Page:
In Bank of America, N.A., v. Melissa Limato, No. A-4880-10T3 (N.J. Super. Ct. App. Div. July 2, 2012), the Appellate Division dismissed the case in favor of the homeowner because Bank of America (“Bank”) failed to comply with the notice requirement of the Fair Foreclosure Act (“FFA”), N.J.S.A. 2A:50-56, and “lacked standing to pursue the foreclosure as it could not demonstrate its status as the holder of the note, a non-holder with possession of the note, or that the original note was lost, as required under the Uniform Commercial Code” (“UCC”), N.J.S.A. 12A:3-301.
The Bank violated the FFA because the Notices of Intention to Foreclose (NOI) sent after Limato defaulted on her loan did not notify Limato of the Bank’s status as lender nor did the notices provide the Bank’s name or address. The FFA requires that the residential mortgage lender notify the borrower in the NOI of its status as the lender. Id. at 8; see N.J.S.A. 2A:50-56(c)(11). Further, because none of the parties could offer proof that the Bank owned or controlled the underlying debt secured by the mortgage, the judge ordered the dismissal of the complaint without prejudice.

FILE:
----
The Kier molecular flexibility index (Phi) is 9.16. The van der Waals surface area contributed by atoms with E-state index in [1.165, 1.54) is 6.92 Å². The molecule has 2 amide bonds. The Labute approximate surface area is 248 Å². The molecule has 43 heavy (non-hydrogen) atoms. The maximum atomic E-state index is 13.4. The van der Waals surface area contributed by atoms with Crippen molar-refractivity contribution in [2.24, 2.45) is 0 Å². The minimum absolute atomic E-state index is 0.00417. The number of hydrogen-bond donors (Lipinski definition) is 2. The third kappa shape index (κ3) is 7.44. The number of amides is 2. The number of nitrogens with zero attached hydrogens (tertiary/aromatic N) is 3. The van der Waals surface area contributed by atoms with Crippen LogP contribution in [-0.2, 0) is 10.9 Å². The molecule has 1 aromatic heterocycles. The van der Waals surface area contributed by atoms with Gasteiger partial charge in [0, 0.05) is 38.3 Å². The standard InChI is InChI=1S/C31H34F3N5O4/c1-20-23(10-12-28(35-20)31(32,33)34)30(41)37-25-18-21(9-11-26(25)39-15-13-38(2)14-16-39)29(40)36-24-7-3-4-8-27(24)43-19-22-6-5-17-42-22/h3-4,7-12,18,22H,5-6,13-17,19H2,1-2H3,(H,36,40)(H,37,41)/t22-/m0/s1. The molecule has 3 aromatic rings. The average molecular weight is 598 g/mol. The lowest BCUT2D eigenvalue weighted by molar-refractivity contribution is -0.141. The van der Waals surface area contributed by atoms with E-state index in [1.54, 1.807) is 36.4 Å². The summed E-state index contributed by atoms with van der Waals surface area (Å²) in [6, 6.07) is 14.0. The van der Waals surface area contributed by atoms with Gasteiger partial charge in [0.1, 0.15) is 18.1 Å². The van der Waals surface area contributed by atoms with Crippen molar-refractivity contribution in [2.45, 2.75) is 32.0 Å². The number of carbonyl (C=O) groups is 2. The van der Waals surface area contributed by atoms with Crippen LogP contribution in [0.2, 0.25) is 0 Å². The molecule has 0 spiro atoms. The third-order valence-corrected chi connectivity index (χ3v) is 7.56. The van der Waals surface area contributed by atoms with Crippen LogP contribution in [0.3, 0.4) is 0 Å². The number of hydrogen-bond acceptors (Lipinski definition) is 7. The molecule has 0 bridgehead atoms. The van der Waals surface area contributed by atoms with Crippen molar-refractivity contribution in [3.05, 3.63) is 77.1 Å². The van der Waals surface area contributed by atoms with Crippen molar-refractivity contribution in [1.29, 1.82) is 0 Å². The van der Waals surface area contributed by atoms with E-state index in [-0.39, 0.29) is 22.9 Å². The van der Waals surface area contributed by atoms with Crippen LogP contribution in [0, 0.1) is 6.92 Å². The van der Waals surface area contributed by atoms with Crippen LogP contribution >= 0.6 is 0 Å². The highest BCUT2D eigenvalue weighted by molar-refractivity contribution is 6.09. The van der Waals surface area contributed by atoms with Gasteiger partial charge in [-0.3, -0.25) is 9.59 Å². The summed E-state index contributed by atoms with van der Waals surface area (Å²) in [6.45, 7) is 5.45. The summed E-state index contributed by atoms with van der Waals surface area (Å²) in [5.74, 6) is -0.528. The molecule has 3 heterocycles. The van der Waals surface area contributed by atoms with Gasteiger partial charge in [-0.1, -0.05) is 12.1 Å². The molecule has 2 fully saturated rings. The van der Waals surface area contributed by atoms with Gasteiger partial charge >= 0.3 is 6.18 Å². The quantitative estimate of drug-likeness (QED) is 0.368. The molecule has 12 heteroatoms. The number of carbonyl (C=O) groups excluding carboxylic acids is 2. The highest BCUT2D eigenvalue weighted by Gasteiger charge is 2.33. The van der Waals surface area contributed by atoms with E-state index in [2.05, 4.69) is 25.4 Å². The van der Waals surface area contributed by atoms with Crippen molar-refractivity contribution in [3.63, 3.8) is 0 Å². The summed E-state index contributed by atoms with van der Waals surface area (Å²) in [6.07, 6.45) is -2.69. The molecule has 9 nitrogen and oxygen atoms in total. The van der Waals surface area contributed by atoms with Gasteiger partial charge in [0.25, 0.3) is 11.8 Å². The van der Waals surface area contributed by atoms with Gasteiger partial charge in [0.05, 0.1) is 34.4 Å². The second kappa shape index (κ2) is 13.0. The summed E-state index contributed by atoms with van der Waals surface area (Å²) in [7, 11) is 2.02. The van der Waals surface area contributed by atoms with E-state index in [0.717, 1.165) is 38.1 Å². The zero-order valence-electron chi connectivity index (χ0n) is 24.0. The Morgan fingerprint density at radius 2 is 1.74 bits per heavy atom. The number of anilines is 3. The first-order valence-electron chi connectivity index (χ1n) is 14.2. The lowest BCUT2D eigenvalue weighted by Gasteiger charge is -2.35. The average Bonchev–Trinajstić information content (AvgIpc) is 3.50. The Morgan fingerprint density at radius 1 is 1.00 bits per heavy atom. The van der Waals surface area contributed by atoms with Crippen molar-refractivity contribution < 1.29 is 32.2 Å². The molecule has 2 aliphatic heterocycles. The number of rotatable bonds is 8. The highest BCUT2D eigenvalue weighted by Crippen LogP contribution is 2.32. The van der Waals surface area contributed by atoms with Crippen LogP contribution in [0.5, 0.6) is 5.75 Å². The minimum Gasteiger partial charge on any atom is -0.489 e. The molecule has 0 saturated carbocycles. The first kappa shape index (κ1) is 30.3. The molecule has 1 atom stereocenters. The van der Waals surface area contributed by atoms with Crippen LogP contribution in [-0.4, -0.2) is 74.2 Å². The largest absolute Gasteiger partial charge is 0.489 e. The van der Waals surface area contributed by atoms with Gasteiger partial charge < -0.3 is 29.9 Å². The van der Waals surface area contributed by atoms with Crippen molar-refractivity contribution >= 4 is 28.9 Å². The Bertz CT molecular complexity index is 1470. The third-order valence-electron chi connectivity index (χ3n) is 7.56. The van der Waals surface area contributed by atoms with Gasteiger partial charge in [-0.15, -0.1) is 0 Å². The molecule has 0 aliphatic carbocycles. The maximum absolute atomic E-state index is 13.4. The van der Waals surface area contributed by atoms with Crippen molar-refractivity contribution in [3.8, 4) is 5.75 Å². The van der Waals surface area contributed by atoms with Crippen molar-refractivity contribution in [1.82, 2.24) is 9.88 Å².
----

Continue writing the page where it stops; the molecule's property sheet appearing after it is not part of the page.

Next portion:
This case highlights that there is a standard that Banks must meet in order to justify entitlement to foreclosure.
© 2012 Nissenbaum Law Group, LLC
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